The next day was July 4th and I felt surprisingly fine through our family barbecue and pool party. I was tired, but a normal level of tired. July 5th dawned and it hit me. I was so sore that every movement hurt and all day long I was sooo sluggish.

It’s been a week now and I’m fully recovered from that afternoon. I know I need to pay closer attention to my body, but I can’t say I regret what I did. The east side of the house looks great, and I feel proud to have fixed it up all on my own. Forgetting all about my cystic fibrosis for an afternoon–that was pretty great too. It was nice to just live, and work, and accomplish, and be. It was nice to ignore the can’ts and don’ts and shouldn’ts. It was great to experience that energy and stamina again, however short-term. Sometimes I feel like CF has taken away so much of my vitality. But last weekend I was reminded that it’s still there, even if it’s been subdued by this disease. It was good to remember that although my body is weak at times, there’s still plenty of strength there too.  That’s what a clean window perspective will do.

Conversations with Lucas, Part 3

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Having a four year old means that we spend a lot of time hiding smiles and laughs. I’m actually pretty terrible at hiding them (and Jaime is too). Thankfully, Lucas doesn’t get upset when we laugh at the adorable things he says. I hope it stays that way, because I remember distinctly how offended I was when my parents or sisters would laugh at me when I was around his age. Hearing that I was cute didn’t pacify me. As the youngest of six girls, I just wanted to be taken seriously. Lucas is more of a ham then I was, though, and he enjoys getting a laugh out of us, even if he’s not sure what’s funny.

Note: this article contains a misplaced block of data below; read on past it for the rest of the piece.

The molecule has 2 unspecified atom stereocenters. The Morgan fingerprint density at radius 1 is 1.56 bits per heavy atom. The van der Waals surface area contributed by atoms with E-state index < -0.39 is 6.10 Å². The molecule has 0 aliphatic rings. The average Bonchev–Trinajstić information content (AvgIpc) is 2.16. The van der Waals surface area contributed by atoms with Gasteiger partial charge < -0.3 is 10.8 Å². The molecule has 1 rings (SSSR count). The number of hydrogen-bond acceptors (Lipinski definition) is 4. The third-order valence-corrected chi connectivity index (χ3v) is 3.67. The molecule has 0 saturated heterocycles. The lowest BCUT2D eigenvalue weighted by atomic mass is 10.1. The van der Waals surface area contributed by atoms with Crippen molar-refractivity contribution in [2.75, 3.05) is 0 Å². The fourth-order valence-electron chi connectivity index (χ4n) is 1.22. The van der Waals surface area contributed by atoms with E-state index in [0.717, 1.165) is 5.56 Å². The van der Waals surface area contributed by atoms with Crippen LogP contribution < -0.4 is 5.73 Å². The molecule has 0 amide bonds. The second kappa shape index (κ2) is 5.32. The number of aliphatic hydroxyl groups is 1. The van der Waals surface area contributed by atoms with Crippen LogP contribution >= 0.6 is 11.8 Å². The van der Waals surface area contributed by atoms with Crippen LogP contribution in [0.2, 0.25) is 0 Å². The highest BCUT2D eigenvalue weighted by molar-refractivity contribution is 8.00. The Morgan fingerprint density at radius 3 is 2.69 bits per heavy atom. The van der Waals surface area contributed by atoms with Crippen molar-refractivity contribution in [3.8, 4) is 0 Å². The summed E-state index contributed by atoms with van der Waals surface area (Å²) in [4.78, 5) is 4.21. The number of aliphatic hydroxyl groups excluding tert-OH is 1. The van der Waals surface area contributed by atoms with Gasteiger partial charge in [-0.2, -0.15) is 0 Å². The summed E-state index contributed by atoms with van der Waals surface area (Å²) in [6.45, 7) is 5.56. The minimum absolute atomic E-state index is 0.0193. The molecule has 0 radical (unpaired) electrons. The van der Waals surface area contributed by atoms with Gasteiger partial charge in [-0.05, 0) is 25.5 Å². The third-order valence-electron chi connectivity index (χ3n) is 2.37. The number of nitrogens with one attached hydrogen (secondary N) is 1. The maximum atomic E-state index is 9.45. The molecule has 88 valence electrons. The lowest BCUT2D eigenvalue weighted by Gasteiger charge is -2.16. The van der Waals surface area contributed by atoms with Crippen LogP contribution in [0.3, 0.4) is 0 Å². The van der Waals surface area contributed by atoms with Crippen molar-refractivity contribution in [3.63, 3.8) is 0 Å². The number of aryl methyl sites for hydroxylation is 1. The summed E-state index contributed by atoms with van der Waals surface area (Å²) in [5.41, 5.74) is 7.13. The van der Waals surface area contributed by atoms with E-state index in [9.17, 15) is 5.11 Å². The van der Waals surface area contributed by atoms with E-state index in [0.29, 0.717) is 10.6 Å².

Here are a few recent conversations that have gotten a smile or a laugh:

L: Mommy, some bees like wood.

B: Oh really? Did you learn about that at school? [They’ve been studying insects.]

L: What?!?!! No!!!  There’s no learning at my school!!

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L: Mommy, come see my farm! Do you want to play with me?

B: Sure!

L:  Okay. Well, the chickens have been fed, the horses have been hayed, the dogs have been petted, the sheep have been wooled, the cows have been milked, and the silo has been filled to the top with corn.  I did all that because I’m Farmer Lucas.

B: Okay, what do I do?

L: Nothing, you’re the wife.

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L: Mommy, how many grapes did you give me?

B: I gave you ten grapes.

L: When I eat one I’ll have nine!  Then eight, then seven, then six, then five….

B: Then four, three, two, one, then zero!

L: “Blast off” comes after one Mommy, not zero.

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L: Mommy, I’m bladdish.

B: Bladdish?  What’s bladdish?

L: It’s a feeling. It’s a mad kind of jealous.

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L: Look Mommy, I’m drawing the earth!

B: That looks great!

L: Now I’m drawing heaven.  Where Jesus is, and God. And the kingdom. And the Lord.

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B: Hey Sweetheart, what are you playing?

L: I’m a rocket ship!  I take people to Chicago, to the ocean, and to IKEA.

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L: Mommy, Daddy’s name is Jaime but I don’t call him that. I just call him two things.

B: Dad and Daddy?

L: No, Daddy and Bearsie.